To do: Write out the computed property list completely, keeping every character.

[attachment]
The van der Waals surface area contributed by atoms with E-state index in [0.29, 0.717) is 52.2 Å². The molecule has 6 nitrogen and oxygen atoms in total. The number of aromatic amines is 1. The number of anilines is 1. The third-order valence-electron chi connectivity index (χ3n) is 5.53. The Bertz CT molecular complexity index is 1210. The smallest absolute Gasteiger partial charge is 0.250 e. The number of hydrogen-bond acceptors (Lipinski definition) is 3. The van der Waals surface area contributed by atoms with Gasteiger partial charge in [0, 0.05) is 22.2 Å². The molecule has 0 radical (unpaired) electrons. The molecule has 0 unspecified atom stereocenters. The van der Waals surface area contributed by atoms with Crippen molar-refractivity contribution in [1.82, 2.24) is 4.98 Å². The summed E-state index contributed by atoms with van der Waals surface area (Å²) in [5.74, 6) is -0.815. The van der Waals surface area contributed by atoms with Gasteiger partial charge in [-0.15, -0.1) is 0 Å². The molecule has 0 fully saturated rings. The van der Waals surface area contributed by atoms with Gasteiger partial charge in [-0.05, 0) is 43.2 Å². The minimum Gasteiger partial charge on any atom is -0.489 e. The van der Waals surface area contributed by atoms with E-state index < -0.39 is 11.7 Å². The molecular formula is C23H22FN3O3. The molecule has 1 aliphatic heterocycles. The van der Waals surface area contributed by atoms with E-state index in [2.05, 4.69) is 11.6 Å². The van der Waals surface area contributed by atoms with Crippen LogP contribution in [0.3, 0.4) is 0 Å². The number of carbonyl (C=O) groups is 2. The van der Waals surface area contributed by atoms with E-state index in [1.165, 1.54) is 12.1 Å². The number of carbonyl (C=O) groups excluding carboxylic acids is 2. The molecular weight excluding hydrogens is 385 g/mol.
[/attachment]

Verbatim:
The van der Waals surface area contributed by atoms with E-state index in [0.29, 0.717) is 52.2 Å². The molecule has 6 nitrogen and oxygen atoms in total. The number of aromatic amines is 1. The number of anilines is 1. The third-order valence-electron chi connectivity index (χ3n) is 5.53. The Bertz CT molecular complexity index is 1210. The smallest absolute Gasteiger partial charge is 0.250 e. The number of hydrogen-bond acceptors (Lipinski definition) is 3. The van der Waals surface area contributed by atoms with Gasteiger partial charge in [0, 0.05) is 22.2 Å². The molecule has 0 radical (unpaired) electrons. The molecule has 0 unspecified atom stereocenters. The van der Waals surface area contributed by atoms with Crippen molar-refractivity contribution in [1.82, 2.24) is 4.98 Å². The summed E-state index contributed by atoms with van der Waals surface area (Å²) in [5.74, 6) is -0.815. The van der Waals surface area contributed by atoms with Gasteiger partial charge in [-0.15, -0.1) is 0 Å². The molecule has 0 fully saturated rings. The van der Waals surface area contributed by atoms with Gasteiger partial charge in [-0.05, 0) is 43.2 Å². The minimum Gasteiger partial charge on any atom is -0.489 e. The van der Waals surface area contributed by atoms with E-state index < -0.39 is 11.7 Å². The molecular formula is C23H22FN3O3. The molecule has 1 aliphatic heterocycles. The van der Waals surface area contributed by atoms with E-state index in [2.05, 4.69) is 11.6 Å². The van der Waals surface area contributed by atoms with Crippen LogP contribution in [0.3, 0.4) is 0 Å². The number of carbonyl (C=O) groups is 2. The van der Waals surface area contributed by atoms with E-state index in [1.165, 1.54) is 12.1 Å². The number of carbonyl (C=O) groups excluding carboxylic acids is 2. The molecular weight excluding hydrogens is 385 g/mol.